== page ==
• Iron: The bioavailability of iron in plant sources is typically less than in animal sources, and plant foods contain absorption inhibitors such as phytate. However, they also contain absorption-enhancing nutrients such as vitamin C and carotenes. No studies have shown an increased rate of iron deficiency anemia or low hemoglobin levels when on a vegetarian diet. Female athletes may be at risk for iron deficiency due to exercise-induced iron loss combined with menstruation.9 Due to the higher recommended intake for females, achieving adequate iron intake through a plant-based diet might be more challenging. Additional oral iron supplementation may be considered. Oral supplements containing ferrous salts are recommended but may cause GI distress. Some athletes may be deemed to intravenous or intramuscular iron, which must be done only under medical supervision.10, 11
    • Zinc: Vegetarian diets are high in zinc from beans, whole grains, nuts, and seeds, but zinc is not absorbed readily due to phytates. The estimate of zinc requirements for vegans is approximately 50% higher than the U.S. RDI, that is, 12 mg·d−1 for female vegans and 16.5 mg·d−1 for male vegans. Zinc supplementation is a wise choice for vegan athletes.12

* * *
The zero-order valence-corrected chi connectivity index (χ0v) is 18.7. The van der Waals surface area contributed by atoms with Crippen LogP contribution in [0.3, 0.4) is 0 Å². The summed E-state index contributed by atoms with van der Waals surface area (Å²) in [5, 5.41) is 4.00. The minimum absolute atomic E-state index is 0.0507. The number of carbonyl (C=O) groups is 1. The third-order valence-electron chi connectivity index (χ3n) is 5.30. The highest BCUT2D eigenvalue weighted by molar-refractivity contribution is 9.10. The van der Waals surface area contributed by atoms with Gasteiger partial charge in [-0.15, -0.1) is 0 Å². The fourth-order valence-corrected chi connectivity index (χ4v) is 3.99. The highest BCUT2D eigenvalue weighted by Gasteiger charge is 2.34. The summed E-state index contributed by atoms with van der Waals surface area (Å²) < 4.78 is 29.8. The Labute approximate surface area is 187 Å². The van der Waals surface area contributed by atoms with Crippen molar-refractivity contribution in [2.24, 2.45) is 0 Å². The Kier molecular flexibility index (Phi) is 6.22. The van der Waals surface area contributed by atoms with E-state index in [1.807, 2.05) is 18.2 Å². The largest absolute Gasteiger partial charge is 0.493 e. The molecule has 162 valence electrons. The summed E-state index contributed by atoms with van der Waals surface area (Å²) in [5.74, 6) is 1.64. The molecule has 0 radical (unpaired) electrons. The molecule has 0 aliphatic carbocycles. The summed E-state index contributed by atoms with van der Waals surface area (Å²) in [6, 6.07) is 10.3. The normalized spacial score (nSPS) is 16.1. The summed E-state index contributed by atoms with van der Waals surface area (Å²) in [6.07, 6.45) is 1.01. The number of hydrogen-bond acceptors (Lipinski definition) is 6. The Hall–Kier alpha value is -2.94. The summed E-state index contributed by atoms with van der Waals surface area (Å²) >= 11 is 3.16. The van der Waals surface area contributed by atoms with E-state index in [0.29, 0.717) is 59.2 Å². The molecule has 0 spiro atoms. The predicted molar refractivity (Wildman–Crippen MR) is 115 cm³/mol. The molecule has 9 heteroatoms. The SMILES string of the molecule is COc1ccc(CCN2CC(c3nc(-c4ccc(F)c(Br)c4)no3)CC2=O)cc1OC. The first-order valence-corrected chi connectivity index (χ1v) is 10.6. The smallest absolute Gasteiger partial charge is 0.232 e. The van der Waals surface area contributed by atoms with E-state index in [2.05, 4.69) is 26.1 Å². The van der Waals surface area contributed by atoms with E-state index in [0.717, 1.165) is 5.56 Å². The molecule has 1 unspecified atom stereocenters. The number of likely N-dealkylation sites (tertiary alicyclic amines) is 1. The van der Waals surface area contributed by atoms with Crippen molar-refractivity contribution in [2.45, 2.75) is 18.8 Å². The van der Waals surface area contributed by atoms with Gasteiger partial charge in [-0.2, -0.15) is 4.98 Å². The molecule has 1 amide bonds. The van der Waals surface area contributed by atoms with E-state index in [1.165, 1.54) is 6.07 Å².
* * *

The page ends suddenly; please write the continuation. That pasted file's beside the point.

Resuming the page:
• Iodine: Vegan athletes need to supplement with iodine in a multivitamin/multimineral or regularly consume a small amount of kelp or other seaweeds.13
    • B12: Current data suggest that vegan athletes are at increased risk of vitamin B12 deficiency. The American College of Sports Medicine and the International Society of Sports Nutrition recommends vegan/vegetarian athletes supplement with vitamin B12 or consume vitamin B12 fortified foods (e.g., fortified cereal or soy milk).14,15
    • Omega-3: Research has shown a prevalence of long-chain omega-3 deficiencies in vegans. An algae-based docosahexaenoic acid (DHA) supplement plus Alpha-linoleic acid (ALA) sources from the diet (such as some flax or hemp) supplies adequate omega-3s. Omega-3 supplementation may be especially beneficial to athletes although no evidence exists indicating low omega-3 intake on performance and recovery.16 A recent study suggested that omega-3 supplementation reduces exercise-induced inflammation and oxidative stress.17